Only a handful of these souls was wearing a black “human body costume” (Drama Queen Workshop-speak). But it was rare to glance through the crowd and not see someone wearing a UU “Black Lives Matter” sticker. (See, I told you they were “my peeps”.)

A few had extra ribbons on their conference name tags that said “Veteran.” They had come to Alabama or had harbored black and white voters’ rights workers in their homes in 1965 and survived.

Pat and daughter Maiysha

My daughter Maiysha and I, as we approached the bridge

Walking across the Edmund Pettus Bridge that day evoked both the sadness I experienced while watching footage of the barbaric Alabama police on the evening news that Bloody Sunday in 1965. But there was also a feeling of victory and empowerment, walking the path of the subsequently victorious march across that bridge weeks later, on March 25.

Is Selma a bridge too far?

The experience was bittersweet for my daughter, Maiysha, as well: She was humbled to be part of the historic commemorative march, but dismayed by the condition of the city that brought the nation’s attention to the post-slavery brutality of the South.

“This place should be a monument to a movement!” she screamed in utter exasperation.

Actually, Selma is a monument, a monument to stagnation and to the pain and human suffering of those whom the voting rights movement left behind; the barely-getting-by life of a people with few life options. Their futures were planted and deeply rooted in the city, where it withered, rotted and died, as reflected in the homes we passed near downtown Selma.

A home in SelmaIMG_1457

Selma’s tiny downtown area was the same. In fact, it could have been a movie lot: edifices, but no commerce inside—with the exception of the large Diamond Center and Cadillac dealership.

One nightclub along the main strip took advantage of the worldwide attention, and cried out to the throngs passing by. Few even noticed.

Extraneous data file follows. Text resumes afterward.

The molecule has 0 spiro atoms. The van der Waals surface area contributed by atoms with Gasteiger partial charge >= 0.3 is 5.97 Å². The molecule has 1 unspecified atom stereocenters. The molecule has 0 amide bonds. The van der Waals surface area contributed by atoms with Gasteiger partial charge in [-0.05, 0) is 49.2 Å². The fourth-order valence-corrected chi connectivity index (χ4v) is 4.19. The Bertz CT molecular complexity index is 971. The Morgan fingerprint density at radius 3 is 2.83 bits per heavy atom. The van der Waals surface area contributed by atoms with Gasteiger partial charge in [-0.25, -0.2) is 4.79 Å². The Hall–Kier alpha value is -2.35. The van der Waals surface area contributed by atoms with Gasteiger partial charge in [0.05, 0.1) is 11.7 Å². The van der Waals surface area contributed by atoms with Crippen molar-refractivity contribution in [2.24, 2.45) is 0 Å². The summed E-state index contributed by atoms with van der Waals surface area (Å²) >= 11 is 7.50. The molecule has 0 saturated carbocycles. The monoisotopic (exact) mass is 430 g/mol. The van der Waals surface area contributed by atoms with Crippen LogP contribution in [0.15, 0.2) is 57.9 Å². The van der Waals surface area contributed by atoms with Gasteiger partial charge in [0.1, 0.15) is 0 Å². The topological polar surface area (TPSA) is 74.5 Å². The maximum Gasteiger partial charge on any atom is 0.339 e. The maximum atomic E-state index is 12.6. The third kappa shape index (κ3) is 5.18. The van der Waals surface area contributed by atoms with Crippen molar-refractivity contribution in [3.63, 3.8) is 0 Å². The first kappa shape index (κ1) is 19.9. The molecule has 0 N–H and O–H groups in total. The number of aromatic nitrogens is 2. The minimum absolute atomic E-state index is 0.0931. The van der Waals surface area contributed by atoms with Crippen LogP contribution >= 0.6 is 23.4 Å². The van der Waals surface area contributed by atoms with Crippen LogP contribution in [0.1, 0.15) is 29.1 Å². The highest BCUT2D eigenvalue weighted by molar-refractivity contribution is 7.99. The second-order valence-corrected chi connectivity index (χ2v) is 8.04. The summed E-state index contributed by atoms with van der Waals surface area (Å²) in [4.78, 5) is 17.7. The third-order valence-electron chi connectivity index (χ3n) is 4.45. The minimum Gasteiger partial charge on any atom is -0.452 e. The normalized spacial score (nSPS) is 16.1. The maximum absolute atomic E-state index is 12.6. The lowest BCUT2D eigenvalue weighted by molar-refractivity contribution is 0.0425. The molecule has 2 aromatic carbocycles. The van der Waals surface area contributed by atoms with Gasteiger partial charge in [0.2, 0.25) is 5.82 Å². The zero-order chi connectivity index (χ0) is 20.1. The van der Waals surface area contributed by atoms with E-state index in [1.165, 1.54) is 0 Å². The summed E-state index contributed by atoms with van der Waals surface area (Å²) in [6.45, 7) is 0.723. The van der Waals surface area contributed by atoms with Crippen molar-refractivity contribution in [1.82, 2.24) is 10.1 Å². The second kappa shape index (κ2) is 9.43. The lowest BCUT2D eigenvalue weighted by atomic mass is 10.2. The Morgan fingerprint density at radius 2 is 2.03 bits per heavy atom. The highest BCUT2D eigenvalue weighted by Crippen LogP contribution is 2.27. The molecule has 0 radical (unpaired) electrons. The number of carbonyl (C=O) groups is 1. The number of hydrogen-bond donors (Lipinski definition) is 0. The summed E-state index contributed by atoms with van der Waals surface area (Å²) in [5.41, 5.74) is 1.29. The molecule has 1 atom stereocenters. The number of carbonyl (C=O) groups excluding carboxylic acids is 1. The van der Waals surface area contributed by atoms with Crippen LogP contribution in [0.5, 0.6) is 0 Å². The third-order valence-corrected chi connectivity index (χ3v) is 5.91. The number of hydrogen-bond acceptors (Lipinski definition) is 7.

Millionaire movie stars, a billionaire entertainment mogul and two U. S. presidents have seen Selma in recent weeks. Another 80,000 of us came to pay homage. We waved at the people along our path, then we boarded our buses and left Selma exactly as we found it: Forgotten and forlorn.

How does Selma cross a bridge to victory?

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6 Responses to Selma: A bridge too far?

  1. Nancy Cedar says:

    A lovely, joyful and sad accounting of your experience along with us. (I remember you and your beautiful daughter, Vonna introduced us there) We are still trying to process the whole trip to Selma–as you put it so well-“-forgotten and forlorn”
    That such an icon to the civil rights movement should be falling into decay is tragic–and lays heavily on my conscience–
    Come visit us sometime! Or find a UU congregation to your liking! Thanks for your kind words–

  2. Hi Patricia,

    I just finished reading your blog post. You know, initially I wanted to be among the masses (as a journalist) to commemorate 50 years ago but then I thought was is the point. Obviously, not much has changed there in 50 years so what good did a march across the bridge really do? It made well-meaning folks feel good and then get back on their planes, trains and buses and return home. Why, over a 50 year period, was there no uproar about changing the name of that bridge?

    I do believe the connections you made there will be priceless so from that perspective, it would be a worthwhile trip. Thanks for sharing your thoughts.

    • Thank you for your feedback, Beverly. I have to admit that I wasn’t sure what to expect, but I set out on that adventure with a lot of hope. The trip certainly wasn’t mandatory; but after feeling helpless while watching it on TV 50 years ago, I was as compelled to be there as you were to stay away. Each of us followed our inner voice, and that’s the important thing.

      Regarding the renaming of the bridge: To me, it would be like white-washing history. Among the things that have not changed is the demonic and barbaric nature of those who hate anyone who is not like themselves. The sturdy bridge named after Edmund Pettus reminds us that America still has a river to cross before it can honestly call itself a “Christian nation.”

  3. Your words really uplifted me Patricia. How happy I was to have connected with you and you with us. Wish I could have shared some life stories with you. We do have lots to do to transform the racism that remains and to help poverty stricken places such as Selma move into the future..If you ever come to Washington, please look me up. We have an guest room and you will find many friends at our UU Congregation.